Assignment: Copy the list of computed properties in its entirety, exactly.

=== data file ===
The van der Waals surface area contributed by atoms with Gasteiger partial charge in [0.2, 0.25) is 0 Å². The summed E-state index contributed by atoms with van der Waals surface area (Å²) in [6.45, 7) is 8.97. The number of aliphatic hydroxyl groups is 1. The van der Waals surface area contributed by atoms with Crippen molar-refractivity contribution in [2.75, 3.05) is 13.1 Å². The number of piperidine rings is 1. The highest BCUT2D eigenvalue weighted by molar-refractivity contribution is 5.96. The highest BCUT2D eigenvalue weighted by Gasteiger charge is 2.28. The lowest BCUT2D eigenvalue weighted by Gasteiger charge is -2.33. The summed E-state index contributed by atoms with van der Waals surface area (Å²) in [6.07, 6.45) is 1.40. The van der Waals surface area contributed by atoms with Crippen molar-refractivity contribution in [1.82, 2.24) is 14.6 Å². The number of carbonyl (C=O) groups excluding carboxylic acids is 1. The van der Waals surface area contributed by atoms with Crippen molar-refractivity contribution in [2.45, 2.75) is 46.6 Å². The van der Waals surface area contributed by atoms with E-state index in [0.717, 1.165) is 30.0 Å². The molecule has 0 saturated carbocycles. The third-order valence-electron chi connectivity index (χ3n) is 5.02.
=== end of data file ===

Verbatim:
The van der Waals surface area contributed by atoms with Gasteiger partial charge in [0.2, 0.25) is 0 Å². The summed E-state index contributed by atoms with van der Waals surface area (Å²) in [6.45, 7) is 8.97. The number of aliphatic hydroxyl groups is 1. The van der Waals surface area contributed by atoms with Crippen molar-refractivity contribution in [2.75, 3.05) is 13.1 Å². The number of piperidine rings is 1. The highest BCUT2D eigenvalue weighted by molar-refractivity contribution is 5.96. The highest BCUT2D eigenvalue weighted by Gasteiger charge is 2.28. The lowest BCUT2D eigenvalue weighted by Gasteiger charge is -2.33. The summed E-state index contributed by atoms with van der Waals surface area (Å²) in [6.07, 6.45) is 1.40. The van der Waals surface area contributed by atoms with Crippen molar-refractivity contribution in [1.82, 2.24) is 14.6 Å². The number of carbonyl (C=O) groups excluding carboxylic acids is 1. The van der Waals surface area contributed by atoms with Crippen molar-refractivity contribution in [2.45, 2.75) is 46.6 Å². The van der Waals surface area contributed by atoms with E-state index in [0.717, 1.165) is 30.0 Å². The molecule has 0 saturated carbocycles. The third-order valence-electron chi connectivity index (χ3n) is 5.02.